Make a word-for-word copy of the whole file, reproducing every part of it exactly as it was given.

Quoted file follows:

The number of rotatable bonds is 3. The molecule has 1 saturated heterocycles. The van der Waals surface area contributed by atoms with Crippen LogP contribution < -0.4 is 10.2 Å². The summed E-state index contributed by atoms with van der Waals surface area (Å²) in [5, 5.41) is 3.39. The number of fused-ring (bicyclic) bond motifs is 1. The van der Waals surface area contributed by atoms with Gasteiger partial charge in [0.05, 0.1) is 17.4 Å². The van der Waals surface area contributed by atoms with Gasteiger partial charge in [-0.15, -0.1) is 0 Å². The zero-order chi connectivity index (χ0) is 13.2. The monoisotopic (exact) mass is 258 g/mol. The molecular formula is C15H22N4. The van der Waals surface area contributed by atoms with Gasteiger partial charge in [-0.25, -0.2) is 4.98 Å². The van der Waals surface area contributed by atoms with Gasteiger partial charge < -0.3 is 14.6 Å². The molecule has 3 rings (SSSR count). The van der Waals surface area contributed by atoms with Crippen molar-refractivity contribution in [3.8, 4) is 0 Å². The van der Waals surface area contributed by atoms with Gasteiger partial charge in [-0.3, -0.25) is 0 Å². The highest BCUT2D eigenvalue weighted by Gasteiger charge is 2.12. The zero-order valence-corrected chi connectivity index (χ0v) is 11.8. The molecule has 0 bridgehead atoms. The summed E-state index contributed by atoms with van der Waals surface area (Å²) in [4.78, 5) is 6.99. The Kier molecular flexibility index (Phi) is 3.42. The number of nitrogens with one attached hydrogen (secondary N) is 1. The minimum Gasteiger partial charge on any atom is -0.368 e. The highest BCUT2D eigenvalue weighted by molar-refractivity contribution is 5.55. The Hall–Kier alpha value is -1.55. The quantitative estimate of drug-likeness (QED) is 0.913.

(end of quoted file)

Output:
The number of rotatable bonds is 3. The molecule has 1 saturated heterocycles. The van der Waals surface area contributed by atoms with Crippen LogP contribution < -0.4 is 10.2 Å². The summed E-state index contributed by atoms with van der Waals surface area (Å²) in [5, 5.41) is 3.39. The number of fused-ring (bicyclic) bond motifs is 1. The van der Waals surface area contributed by atoms with Gasteiger partial charge in [0.05, 0.1) is 17.4 Å². The van der Waals surface area contributed by atoms with Gasteiger partial charge in [-0.15, -0.1) is 0 Å². The zero-order chi connectivity index (χ0) is 13.2. The monoisotopic (exact) mass is 258 g/mol. The molecular formula is C15H22N4. The van der Waals surface area contributed by atoms with Gasteiger partial charge in [-0.25, -0.2) is 4.98 Å². The van der Waals surface area contributed by atoms with Gasteiger partial charge < -0.3 is 14.6 Å². The molecule has 3 rings (SSSR count). The van der Waals surface area contributed by atoms with Crippen molar-refractivity contribution in [3.8, 4) is 0 Å². The van der Waals surface area contributed by atoms with Gasteiger partial charge in [-0.3, -0.25) is 0 Å². The highest BCUT2D eigenvalue weighted by Gasteiger charge is 2.12. The zero-order valence-corrected chi connectivity index (χ0v) is 11.8. The molecule has 0 bridgehead atoms. The summed E-state index contributed by atoms with van der Waals surface area (Å²) in [4.78, 5) is 6.99. The Kier molecular flexibility index (Phi) is 3.42. The number of nitrogens with one attached hydrogen (secondary N) is 1. The minimum Gasteiger partial charge on any atom is -0.368 e. The highest BCUT2D eigenvalue weighted by molar-refractivity contribution is 5.55. The Hall–Kier alpha value is -1.55. The quantitative estimate of drug-likeness (QED) is 0.913.